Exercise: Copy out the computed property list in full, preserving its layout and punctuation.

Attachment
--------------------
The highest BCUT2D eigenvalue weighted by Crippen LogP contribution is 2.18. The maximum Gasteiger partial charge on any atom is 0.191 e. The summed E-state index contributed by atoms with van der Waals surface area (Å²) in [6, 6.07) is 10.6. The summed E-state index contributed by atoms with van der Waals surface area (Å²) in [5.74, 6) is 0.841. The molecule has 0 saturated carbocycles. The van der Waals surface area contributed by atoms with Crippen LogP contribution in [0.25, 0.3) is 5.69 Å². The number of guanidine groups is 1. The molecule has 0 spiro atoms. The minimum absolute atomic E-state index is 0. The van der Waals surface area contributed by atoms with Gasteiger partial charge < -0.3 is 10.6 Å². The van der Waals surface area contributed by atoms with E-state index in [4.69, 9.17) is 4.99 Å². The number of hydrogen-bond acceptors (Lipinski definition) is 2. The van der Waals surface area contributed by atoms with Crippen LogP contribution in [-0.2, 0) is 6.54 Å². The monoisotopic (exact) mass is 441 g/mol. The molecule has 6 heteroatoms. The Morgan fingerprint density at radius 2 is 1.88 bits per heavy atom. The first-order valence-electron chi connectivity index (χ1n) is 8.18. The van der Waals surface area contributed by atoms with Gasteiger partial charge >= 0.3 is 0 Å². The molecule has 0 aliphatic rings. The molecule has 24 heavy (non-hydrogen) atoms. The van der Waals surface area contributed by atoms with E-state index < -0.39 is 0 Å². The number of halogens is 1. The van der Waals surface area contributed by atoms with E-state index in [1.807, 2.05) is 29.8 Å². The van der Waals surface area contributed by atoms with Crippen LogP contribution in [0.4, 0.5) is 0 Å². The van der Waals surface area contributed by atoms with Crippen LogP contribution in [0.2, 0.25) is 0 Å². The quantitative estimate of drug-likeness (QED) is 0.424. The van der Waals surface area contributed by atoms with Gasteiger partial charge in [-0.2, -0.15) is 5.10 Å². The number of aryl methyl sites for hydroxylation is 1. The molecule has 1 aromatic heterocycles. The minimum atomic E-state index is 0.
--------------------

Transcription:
The highest BCUT2D eigenvalue weighted by Crippen LogP contribution is 2.18. The maximum Gasteiger partial charge on any atom is 0.191 e. The summed E-state index contributed by atoms with van der Waals surface area (Å²) in [6, 6.07) is 10.6. The summed E-state index contributed by atoms with van der Waals surface area (Å²) in [5.74, 6) is 0.841. The molecule has 0 saturated carbocycles. The van der Waals surface area contributed by atoms with Crippen LogP contribution in [0.25, 0.3) is 5.69 Å². The number of guanidine groups is 1. The molecule has 0 spiro atoms. The minimum absolute atomic E-state index is 0. The van der Waals surface area contributed by atoms with Gasteiger partial charge < -0.3 is 10.6 Å². The van der Waals surface area contributed by atoms with E-state index in [4.69, 9.17) is 4.99 Å². The number of hydrogen-bond acceptors (Lipinski definition) is 2. The van der Waals surface area contributed by atoms with Crippen LogP contribution in [-0.2, 0) is 6.54 Å². The monoisotopic (exact) mass is 441 g/mol. The molecule has 6 heteroatoms. The Morgan fingerprint density at radius 2 is 1.88 bits per heavy atom. The first-order valence-electron chi connectivity index (χ1n) is 8.18. The van der Waals surface area contributed by atoms with Gasteiger partial charge >= 0.3 is 0 Å². The molecule has 0 aliphatic rings. The molecule has 24 heavy (non-hydrogen) atoms. The van der Waals surface area contributed by atoms with E-state index < -0.39 is 0 Å². The number of halogens is 1. The van der Waals surface area contributed by atoms with E-state index in [1.807, 2.05) is 29.8 Å². The van der Waals surface area contributed by atoms with Crippen LogP contribution in [0.4, 0.5) is 0 Å². The van der Waals surface area contributed by atoms with Crippen LogP contribution in [0.2, 0.25) is 0 Å². The quantitative estimate of drug-likeness (QED) is 0.424. The van der Waals surface area contributed by atoms with Gasteiger partial charge in [-0.2, -0.15) is 5.10 Å². The number of aryl methyl sites for hydroxylation is 1. The molecule has 1 aromatic heterocycles. The minimum atomic E-state index is 0.